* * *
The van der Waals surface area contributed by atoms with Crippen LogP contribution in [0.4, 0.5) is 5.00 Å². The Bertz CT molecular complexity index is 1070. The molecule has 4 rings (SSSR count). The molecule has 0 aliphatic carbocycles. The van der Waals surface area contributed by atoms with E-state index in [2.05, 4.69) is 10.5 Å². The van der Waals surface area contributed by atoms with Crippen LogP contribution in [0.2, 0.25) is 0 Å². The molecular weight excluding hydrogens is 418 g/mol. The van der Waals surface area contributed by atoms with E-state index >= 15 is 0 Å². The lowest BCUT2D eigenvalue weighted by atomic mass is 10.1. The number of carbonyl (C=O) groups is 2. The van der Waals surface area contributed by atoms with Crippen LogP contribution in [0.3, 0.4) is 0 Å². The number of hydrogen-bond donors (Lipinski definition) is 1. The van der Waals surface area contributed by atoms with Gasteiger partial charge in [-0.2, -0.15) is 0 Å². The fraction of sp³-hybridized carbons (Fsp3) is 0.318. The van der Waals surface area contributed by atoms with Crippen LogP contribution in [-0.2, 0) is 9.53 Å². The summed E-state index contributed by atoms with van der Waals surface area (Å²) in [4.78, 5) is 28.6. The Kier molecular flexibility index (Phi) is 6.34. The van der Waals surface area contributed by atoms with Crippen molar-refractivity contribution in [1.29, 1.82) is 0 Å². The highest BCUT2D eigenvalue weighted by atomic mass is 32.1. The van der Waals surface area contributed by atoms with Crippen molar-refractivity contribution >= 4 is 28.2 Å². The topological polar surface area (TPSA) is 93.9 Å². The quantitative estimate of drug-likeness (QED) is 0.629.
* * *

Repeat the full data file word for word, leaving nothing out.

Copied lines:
The van der Waals surface area contributed by atoms with Crippen LogP contribution in [0.4, 0.5) is 5.00 Å². The Bertz CT molecular complexity index is 1070. The molecule has 4 rings (SSSR count). The molecule has 0 aliphatic carbocycles. The van der Waals surface area contributed by atoms with E-state index in [2.05, 4.69) is 10.5 Å². The van der Waals surface area contributed by atoms with Crippen LogP contribution in [0.2, 0.25) is 0 Å². The molecular weight excluding hydrogens is 418 g/mol. The van der Waals surface area contributed by atoms with E-state index >= 15 is 0 Å². The lowest BCUT2D eigenvalue weighted by atomic mass is 10.1. The number of carbonyl (C=O) groups is 2. The van der Waals surface area contributed by atoms with Crippen LogP contribution in [0.3, 0.4) is 0 Å². The number of hydrogen-bond donors (Lipinski definition) is 1. The van der Waals surface area contributed by atoms with Gasteiger partial charge in [-0.2, -0.15) is 0 Å². The fraction of sp³-hybridized carbons (Fsp3) is 0.318. The van der Waals surface area contributed by atoms with Crippen LogP contribution in [-0.2, 0) is 9.53 Å². The summed E-state index contributed by atoms with van der Waals surface area (Å²) in [4.78, 5) is 28.6. The Kier molecular flexibility index (Phi) is 6.34. The van der Waals surface area contributed by atoms with Crippen molar-refractivity contribution in [1.29, 1.82) is 0 Å². The highest BCUT2D eigenvalue weighted by atomic mass is 32.1. The van der Waals surface area contributed by atoms with Crippen molar-refractivity contribution >= 4 is 28.2 Å². The topological polar surface area (TPSA) is 93.9 Å². The quantitative estimate of drug-likeness (QED) is 0.629.